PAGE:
This weekend the El Paso Inc. ran a story about the City’s newest volley in the fight over the arena. Here’s a nutritional morsel:
Despite pressure to reconsider the site for a Downtown arena, El Paso City Council members are committed to the controversial Union Plaza location – and now want build a more expensive arena with 15,000 seats.
That’s because building the arena within 1,000 feet of the El Paso Convention Center would allow the city to recover about $25 million in sales tax paid to the state, city Rep. Cortney Niland said Friday.
That could allow the city to increase the arena’s price tag from $180 million approved by voters in the 2012 bond election to $205 million, she said.
Available funding could even go higher because the city may be able to sell the naming rights for millions, she said.
Niland said an additional $25 million is an important reason for sticking with the Union Plaza site immediately south of the convention center.
“We would lose it if we picked the other site,” she said.
I hate to even ask, but . . .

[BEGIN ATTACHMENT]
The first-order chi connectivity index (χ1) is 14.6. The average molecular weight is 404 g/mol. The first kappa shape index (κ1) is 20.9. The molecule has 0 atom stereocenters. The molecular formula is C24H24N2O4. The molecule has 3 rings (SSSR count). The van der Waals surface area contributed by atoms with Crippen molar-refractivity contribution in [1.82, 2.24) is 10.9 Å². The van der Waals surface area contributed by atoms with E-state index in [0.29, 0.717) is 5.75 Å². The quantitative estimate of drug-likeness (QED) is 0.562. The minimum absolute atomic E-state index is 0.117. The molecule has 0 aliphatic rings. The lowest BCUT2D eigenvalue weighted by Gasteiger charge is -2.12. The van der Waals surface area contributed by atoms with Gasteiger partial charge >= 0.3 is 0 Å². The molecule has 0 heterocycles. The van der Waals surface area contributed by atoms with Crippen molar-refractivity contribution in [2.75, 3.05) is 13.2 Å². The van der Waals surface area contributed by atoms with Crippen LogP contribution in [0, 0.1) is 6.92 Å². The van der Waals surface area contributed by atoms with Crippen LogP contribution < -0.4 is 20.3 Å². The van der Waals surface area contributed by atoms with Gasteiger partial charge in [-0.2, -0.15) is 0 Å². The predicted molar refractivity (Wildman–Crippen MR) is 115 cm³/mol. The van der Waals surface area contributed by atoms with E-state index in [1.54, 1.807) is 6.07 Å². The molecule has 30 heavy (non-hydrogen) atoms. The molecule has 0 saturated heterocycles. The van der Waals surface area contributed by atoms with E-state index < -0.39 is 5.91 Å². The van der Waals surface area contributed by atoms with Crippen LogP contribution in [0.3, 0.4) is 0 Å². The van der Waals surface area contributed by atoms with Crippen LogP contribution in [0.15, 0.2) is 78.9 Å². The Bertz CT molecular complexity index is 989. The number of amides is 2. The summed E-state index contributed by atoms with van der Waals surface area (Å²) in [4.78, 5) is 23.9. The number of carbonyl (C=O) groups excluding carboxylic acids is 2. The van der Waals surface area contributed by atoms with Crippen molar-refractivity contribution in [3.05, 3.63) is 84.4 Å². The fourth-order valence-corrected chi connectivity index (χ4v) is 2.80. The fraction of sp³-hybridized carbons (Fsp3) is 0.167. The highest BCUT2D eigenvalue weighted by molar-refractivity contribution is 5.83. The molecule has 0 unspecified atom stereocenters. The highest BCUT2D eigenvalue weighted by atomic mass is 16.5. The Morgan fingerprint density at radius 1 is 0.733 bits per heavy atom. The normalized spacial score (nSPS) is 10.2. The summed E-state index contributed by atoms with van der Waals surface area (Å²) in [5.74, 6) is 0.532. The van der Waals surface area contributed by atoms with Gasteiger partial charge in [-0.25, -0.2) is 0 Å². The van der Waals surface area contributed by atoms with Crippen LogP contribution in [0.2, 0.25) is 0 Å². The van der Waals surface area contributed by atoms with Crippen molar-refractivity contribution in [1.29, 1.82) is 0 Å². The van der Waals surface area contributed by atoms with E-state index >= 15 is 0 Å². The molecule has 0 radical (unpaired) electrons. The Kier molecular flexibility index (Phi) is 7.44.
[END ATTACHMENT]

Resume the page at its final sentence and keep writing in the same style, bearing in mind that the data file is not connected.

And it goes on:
Do you think she’s telling the truth?
The September 2015 issue of Tax Policy News from the Texas Comptroller “summarizes Texas tax law changes resulting from bills passed by the 84th Legislature.”
According to Tax Policy News:
HB 1964 amends the municipal hotel tax law to add the cities of El Paso, Frisco and Nacogdoches as eligible central municipalities.
An eligible central municipality is entitled, upon request, to receive a rebate of certain tax proceeds that are paid or collected by a qualified hotel project and businesses ancillary to the hotel project that are located within 1,000 feet of a convention center facility owned by the municipality. Included in the rebates are state and local sales and hotel occupancy taxes, ad valorem tax and local mixed beverage taxes. The cities can receive the tax rebates for 10 years after the hotel initially opens.
I don’t think the comptroller, or a judge, would consider the arena a “business ancillary to a hotel project.”
Or will the arena now include hotel rooms? Is the City contemplating diversifying into the hotel business?
If I were them, I’d work a little harder running the city before I went off on a new adventure.
Of course, maybe Rep. Niland was talking about some other chapter of the tax code of which I am ignorant. Maybe we could ask her when she brings by those emails.